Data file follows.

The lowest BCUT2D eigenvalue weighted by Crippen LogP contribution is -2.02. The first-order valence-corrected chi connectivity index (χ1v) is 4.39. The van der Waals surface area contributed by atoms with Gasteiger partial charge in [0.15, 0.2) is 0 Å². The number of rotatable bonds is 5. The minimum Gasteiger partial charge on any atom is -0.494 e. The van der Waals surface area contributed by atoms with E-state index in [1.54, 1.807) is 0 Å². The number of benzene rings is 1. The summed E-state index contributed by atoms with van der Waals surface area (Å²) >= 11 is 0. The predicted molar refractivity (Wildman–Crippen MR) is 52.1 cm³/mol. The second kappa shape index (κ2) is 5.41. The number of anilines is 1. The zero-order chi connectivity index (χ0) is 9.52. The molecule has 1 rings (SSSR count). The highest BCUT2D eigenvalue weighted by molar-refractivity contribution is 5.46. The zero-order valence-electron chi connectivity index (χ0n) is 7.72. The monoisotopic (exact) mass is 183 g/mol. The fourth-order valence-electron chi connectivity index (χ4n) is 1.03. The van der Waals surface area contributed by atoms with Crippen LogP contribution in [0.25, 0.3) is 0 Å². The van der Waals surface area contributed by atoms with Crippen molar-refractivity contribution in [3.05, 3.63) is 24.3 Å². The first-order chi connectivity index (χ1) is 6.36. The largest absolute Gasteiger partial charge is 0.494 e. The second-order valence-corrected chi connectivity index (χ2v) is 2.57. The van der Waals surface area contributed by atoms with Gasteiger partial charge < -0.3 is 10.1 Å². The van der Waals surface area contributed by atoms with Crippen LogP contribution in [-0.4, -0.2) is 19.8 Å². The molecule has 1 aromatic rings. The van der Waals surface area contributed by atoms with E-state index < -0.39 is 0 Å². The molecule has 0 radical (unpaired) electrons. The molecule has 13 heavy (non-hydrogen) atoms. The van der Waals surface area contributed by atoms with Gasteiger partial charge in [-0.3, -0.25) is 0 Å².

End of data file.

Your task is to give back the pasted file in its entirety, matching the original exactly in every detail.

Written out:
The lowest BCUT2D eigenvalue weighted by Crippen LogP contribution is -2.02. The first-order valence-corrected chi connectivity index (χ1v) is 4.39. The van der Waals surface area contributed by atoms with Gasteiger partial charge in [0.15, 0.2) is 0 Å². The number of rotatable bonds is 5. The minimum Gasteiger partial charge on any atom is -0.494 e. The van der Waals surface area contributed by atoms with E-state index in [1.54, 1.807) is 0 Å². The number of benzene rings is 1. The summed E-state index contributed by atoms with van der Waals surface area (Å²) >= 11 is 0. The predicted molar refractivity (Wildman–Crippen MR) is 52.1 cm³/mol. The second kappa shape index (κ2) is 5.41. The number of anilines is 1. The zero-order chi connectivity index (χ0) is 9.52. The molecule has 1 rings (SSSR count). The highest BCUT2D eigenvalue weighted by molar-refractivity contribution is 5.46. The zero-order valence-electron chi connectivity index (χ0n) is 7.72. The monoisotopic (exact) mass is 183 g/mol. The fourth-order valence-electron chi connectivity index (χ4n) is 1.03. The van der Waals surface area contributed by atoms with Crippen LogP contribution in [0.25, 0.3) is 0 Å². The van der Waals surface area contributed by atoms with Crippen molar-refractivity contribution in [3.05, 3.63) is 24.3 Å². The first-order chi connectivity index (χ1) is 6.36. The largest absolute Gasteiger partial charge is 0.494 e. The second-order valence-corrected chi connectivity index (χ2v) is 2.57. The van der Waals surface area contributed by atoms with Gasteiger partial charge < -0.3 is 10.1 Å². The van der Waals surface area contributed by atoms with Crippen LogP contribution in [-0.4, -0.2) is 19.8 Å². The molecule has 1 aromatic rings. The van der Waals surface area contributed by atoms with E-state index < -0.39 is 0 Å². The molecule has 0 radical (unpaired) electrons. The molecule has 13 heavy (non-hydrogen) atoms. The van der Waals surface area contributed by atoms with Gasteiger partial charge in [-0.3, -0.25) is 0 Å².